The creative process behind each piece of Magic art is unique to the image and the artist.

From the art description to the final product, the Art in Focus series reviews every step involved in crafting the art of Magic the Gathering in the artist’s own words.

This week we shine the spotlight on Akroma, Angel of Wrath and Akroma, Angel of Fury by Terese Nielsen from From the Vault: Angels.

Take it away Terese.


When I hear the word “wrath” I don’t generally think of hope, honor or righteousness. I find those to be a bit of a mismatch, similar to reading from the Big Book; “Every living substance that I have made will I destroy,” and several pages later: “Love thy neighbor as thyself”.

Regardless, I wasn’t asked to write prose for the bible or bestow names on Magic the Gathering angels. So, we have “Akroma, Angel of Wrath,” champion of law, righteousness, hope and honor, and an alternate reality of her, called “ Akroma, Angel of Fury,” bursting with chaos and destruction.

My intent was to ratchet up the polarity of their personalities: the heavenly juxtaposed to the savage, vengeful presence.

I wanted the white Akroma to feel like someone I could trust and to feel awestruck by, but apprehensive about the red Akroma’s unpredictable, explosive temperament.


From start to finish my visual allies were Ron Spears’ vibrant version of red Akroma and Chippy’s masterful, elegant rendition of the white Akroma. I followed their costuming cues, while allowing myself a bit of stylistic freedom.

Speaking of costuming, both of these girls have swords, I tell ya! Blades this size actually need wings of their own! But hey, we’re talking about angels here.

Angels (with superhuman powers) or not, I feel that one would need to sport more than a little angelic muscle to hoist those babies, not to mention that capable physiques are my default preference, as you probably already know.


I mean, these angels are supposed to inspire armies and sow chaos and destruction. Both of their bodies were loosely referenced from photos of Erin Stern, who is a Figure Olympian and awesome fitness guru, and also my reference for Basandra, Battle Seraph.

Below, are the assignment descriptions given to me by the art director.

I noodled around with many tiny thumbnail versions and then went on to tighten up the two I felt best about. The sketches were then submitted and approved and then I went on to paint the illustrations. Both pieces are rendered on velvet fine art paper using acrylic, oil and colored pencil.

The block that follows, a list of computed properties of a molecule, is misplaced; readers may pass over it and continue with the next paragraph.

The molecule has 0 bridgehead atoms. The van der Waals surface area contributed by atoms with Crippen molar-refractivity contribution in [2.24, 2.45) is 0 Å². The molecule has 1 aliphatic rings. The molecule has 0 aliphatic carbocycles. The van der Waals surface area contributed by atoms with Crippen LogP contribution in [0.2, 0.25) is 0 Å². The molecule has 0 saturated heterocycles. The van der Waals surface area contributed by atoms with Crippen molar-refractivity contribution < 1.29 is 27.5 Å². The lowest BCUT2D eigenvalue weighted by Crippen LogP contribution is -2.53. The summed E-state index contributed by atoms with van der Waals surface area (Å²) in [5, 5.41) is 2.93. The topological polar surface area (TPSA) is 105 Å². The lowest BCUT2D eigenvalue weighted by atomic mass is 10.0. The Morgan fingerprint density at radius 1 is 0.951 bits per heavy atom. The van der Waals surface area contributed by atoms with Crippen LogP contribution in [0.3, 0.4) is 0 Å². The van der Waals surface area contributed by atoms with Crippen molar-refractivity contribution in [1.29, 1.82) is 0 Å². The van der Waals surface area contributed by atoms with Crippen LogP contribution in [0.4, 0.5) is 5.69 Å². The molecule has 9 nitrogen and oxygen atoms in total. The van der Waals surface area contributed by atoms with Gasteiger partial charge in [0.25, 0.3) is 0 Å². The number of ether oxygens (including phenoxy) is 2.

Title: Akroma, Angel of Wrath


Color: White creature
Location: Your choice
Action: Show the angel Akroma, an alabaster-skinned, indigo-haired champion of law and righteousness. She is the righteous advocate of justice. Show her in the sky over a battlefield. The camera directly in front of her as she approaches fearlessly, leading her troops into the fray. Maybe in the background, we can see legions of knights behind her, willing to follow her to their deaths.
Focus: Akroma
Mood: An awe-inspiring leader of armies




Title: Akroma, Angel of Fury


Color: Red creature
Location: In the night sky
Action: Show the angel Akroma as a fiery angel of vengeance. Hovering in the night sky, she holds a flaming sword above her head. Beams of reddish light stream from the sword, illuminating the dark horizon. This is an “alternate universe” version of the white-aligned Akroma. We need a new version of red-aligned Akroma. She is like a natural disaster soaring through the skies, sowing destruction and chaos in her wake. Red-aligned Akroma is unpredictable, savage and callous.
Focus: Akroma
Mood: Ruthless and vengeful


A few questions popped up after these girls were revealed at the SDCC panel. Some wondered if the Akromas are a diptych. The short and only answer is “no,” but that would be cool.

I was also asked, “Since you’ve illustrated new versions of Hanna and Akroma, are there any other Legendary Females from Magic that you want to try your hand at re-envisioning?” None in particular pop out, but I’m definitely open to suggestions.

Something I just realized a week ago that would be super fun is tiny 4×4” symbolic Planeswalker portraits like the one I just finished of Dack Fayden for Meadery’s charity tournament.


The original artwork for Akroma, Angel of Wrath is currently up for auction (Painting & Sketch), and the painting and sketch for Angel of Fury will be sold right after the first auction ends.  Anyone interested in purchasing prints or some of her other work should check out her website..

If you want a chance to win free prints and potentially artist proofs of both Angels, make sure to check out the Auction Guessing Game for the Akromas.

Thank you Terese for sharing this story with us. 

Check back next Thursday for more Art in Focus.